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Devolution to Greater Manchester

In November 2014, a ‘devolution deal’ was agreed between the UK government and Greater Manchester Combined Authority (GMCA).

Andy Burnham, mayor of Greater Manchester
Andy Burnham is the mayor of Greater Manchester.

In November 2014, a ‘devolution deal’ was agreed between the UK government and Greater Manchester Combined Authority (GMCA).

This led to the transfer of functions from Whitehall, including over transport, planning, skills and economic regeneration. As part of the deal, the GMCA agreed to the creation of the new post of ‘metro mayor’, who would become its chair. Several subsequent deals have led to further functions being conferred on GMCA. 6 Greater Manchester Combined Authority, ‘Greater Manchester’s Seven Devolution Deals’, Greater Manchester Combined Authority, no date given,

What is the Greater Manchester Combined Authority?

The GMCA was established in April 2011 using powers under the Local Democracy, Economic Development and Construction Act 2009. As a combined authority, it has the ability to take certain collective decisions across council boundaries.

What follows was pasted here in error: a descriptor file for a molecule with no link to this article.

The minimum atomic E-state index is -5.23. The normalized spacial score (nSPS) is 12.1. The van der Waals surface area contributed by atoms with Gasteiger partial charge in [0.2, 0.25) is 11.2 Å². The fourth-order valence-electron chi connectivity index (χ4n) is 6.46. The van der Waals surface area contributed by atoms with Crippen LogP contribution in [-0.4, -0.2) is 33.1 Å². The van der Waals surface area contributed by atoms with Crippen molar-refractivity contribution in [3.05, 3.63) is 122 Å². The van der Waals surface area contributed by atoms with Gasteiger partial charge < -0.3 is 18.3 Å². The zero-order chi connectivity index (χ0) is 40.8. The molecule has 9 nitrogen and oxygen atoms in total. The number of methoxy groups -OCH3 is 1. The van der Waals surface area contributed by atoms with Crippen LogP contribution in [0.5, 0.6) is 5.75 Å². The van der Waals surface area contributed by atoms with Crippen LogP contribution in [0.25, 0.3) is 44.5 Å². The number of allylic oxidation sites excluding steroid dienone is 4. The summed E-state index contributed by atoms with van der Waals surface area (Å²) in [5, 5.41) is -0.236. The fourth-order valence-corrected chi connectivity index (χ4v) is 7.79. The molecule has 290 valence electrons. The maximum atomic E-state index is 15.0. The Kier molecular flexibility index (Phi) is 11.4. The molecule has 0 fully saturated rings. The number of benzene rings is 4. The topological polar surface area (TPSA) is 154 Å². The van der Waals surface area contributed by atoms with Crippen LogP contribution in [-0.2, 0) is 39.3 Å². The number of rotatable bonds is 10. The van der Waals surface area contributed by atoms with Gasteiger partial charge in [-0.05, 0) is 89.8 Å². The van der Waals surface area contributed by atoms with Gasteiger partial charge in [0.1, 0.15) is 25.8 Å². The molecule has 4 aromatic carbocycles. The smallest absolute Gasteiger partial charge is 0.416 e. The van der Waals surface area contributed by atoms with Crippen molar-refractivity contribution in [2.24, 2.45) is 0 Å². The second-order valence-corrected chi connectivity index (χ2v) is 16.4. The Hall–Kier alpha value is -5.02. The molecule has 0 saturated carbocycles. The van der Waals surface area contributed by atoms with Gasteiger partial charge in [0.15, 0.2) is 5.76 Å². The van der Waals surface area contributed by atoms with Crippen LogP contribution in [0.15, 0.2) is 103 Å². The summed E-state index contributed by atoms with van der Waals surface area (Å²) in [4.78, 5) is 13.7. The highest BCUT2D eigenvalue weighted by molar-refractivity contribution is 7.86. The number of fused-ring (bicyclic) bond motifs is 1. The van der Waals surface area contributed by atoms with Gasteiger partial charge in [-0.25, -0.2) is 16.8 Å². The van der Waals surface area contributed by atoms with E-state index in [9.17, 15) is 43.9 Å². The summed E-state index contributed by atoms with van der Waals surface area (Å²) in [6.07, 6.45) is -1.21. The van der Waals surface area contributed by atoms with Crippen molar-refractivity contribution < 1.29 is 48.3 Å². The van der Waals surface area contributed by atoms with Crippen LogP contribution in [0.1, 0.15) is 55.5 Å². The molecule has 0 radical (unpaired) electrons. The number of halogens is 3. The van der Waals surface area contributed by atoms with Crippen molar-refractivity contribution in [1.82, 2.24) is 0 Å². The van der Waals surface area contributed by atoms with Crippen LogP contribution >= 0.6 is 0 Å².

The GMCA has 10 constituent local authorities: Bolton, Bury, Manchester, Oldham, Rochdale, Salford, Stockport, Tameside, Trafford, and Wigan. The total population of the area covered by the GMCA is 2.8 million.

The Labour Party currently has majority control of eight of the constituent councils of the GMCA. The two exceptions are Bolton and Stockport, which are both under no overall control and led by the Conservatives and Liberal Democrats respectively.

Who is the mayor of Greater Manchester?

The metro mayor of Greater Manchester is Andy Burnham (Labour), previously MP for Leigh and a former cabinet minister under Gordon Brown.

Burnham was first elected in May 2017 and re-elected in May 2021, receiving 67% of first-preference votes, including over 60% of the vote in all 10 local authority areas. He was elected using the supplementary vote (SV) system, but since he received over 50% in the first round, second-preference votes were disregarded.

The next election mayoral election in Greater Manchester will take place in 2024. This election will use first-past-the-post, instead of SV, following the passage of the Elections Act 2022.